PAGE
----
Wednesday Wishlist

I’m always looking at new cookbooks and in my dream kitchen would have a separate library (and sitting room) for them like Ina Garten.  I recently discovered checking out e-books from the library, and have been looking at several I’d love to add to my permanent collection.  I’m a minimalist when it comes to kitchen appliances, partly because we have a small kitchen, and mainly because the thought of more to clean after meal prep is pretty much the last thing I want to do.  But cookbooks, can never have too many of those.

Danielle Walker’s Against All Grain Celebrations: A Year of Gluten-Free, Dairy-Free, and Paleo Recipes for Every Occasion

This cookbook includes grain free and dairy free recipes for a year’s worth of holidays and seasonal celebrations – there are plenty of kid-friendly recipes, holiday sweets, and party foods like sweet and sour meatballs.  It’s kind of hard to not want to make it all!

The Moosewood Cookbook: 40th Anniversary Edition by Mollie Katzen

There’s something about the lack of pictures and handwritten style of the recipes that’s always made this book so appealing and comforting to me.  I recently made the Minestrone Soup and it couldn’t have been easier, and more delicious. The cool thing about the soups is they all were tested with water instead of stock, which makes them even easier to throw together mid-week.  I was first introduced to these cookbooks from a nutritionist I worked with in college.  Moosewood is a vegetarian restaurant that’s been around since 1963 in Ithaca, New York — many of the cookbook recipes are pretty easy to adapt to gluten-free and dairy-free.  SIDENOTE:  If you’re looking for an inspiring follow on Facebook, Mollie Katzen, is a great add!

Kitchen Matters by Pamela Salzman

OK, I own this one, and it’s been the best cookbook I’ve read/used in a long time.  Almost all the recipes have tasted great, and they’re all very easy to put together.  I discovered her through some rabbit hole I was down on Instagram one day, and I’m glad I found her.  My favorite recipes are the Chicken Shawarma, Slow Cooker Burrito Bowl Chicken, and Chocolate Zucchini brownies.  The main reason I’ve never like cooking chicken is because I’m horrible at it…until this cookbook.  The two chicken recipes I’ve tried have resulted in perfectly cooked chicken almost every time.  Many recipes also feature tips to accommodate dietary restrictions.  Her website is awesome too, and every week she writes a Dinner Planner for the week.  Her approach has helped me cut down on our food budget, find recipes our whole family can enjoy, and inspire me to try new ways to be organized about the week.  DREAM = taking one of her LA-based cooking classes.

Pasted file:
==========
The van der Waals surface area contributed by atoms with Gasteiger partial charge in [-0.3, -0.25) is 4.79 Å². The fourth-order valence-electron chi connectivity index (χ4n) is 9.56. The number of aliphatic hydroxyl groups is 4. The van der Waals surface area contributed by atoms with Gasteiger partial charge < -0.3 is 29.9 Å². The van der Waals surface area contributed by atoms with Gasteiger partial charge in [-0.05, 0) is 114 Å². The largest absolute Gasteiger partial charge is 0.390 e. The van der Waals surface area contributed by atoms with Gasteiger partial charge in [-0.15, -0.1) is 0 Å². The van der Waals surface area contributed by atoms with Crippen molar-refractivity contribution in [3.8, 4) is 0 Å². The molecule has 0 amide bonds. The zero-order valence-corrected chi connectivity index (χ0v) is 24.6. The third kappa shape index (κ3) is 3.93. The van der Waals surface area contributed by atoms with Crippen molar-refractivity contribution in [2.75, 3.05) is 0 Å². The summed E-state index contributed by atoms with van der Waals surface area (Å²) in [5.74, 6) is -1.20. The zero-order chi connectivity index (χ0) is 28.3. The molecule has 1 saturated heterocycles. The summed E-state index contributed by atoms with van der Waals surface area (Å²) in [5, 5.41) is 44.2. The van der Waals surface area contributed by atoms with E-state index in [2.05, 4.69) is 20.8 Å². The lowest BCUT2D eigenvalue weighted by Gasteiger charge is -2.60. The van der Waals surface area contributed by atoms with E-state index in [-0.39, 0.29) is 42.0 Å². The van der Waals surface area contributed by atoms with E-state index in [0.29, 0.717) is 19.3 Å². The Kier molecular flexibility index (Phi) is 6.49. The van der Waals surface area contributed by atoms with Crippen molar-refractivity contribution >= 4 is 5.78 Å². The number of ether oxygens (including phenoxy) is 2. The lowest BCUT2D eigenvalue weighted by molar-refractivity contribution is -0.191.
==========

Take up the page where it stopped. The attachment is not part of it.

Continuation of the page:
Feeding a Family: A Real-Life Plan for Making Dinner Work by Sarah Waldman

I found this cookbook while searching library books, and it’s such a cool format – organized by Season, and every recipe includes a way to adapt it for a baby to enjoy as well.  What a great way to make meal prep easier!  We’ve tried the Autumn Meatballs and Butternut Squash Casserole – both were delicious!  I adapted both for gluten free, dairy free – they weren’t perfect when tweaked, but the flavors were incredible; especially, the Butternut Squash Casserole.

Feed the Resistance:  Recipes + Ideas for Getting Involved by Julia Turshen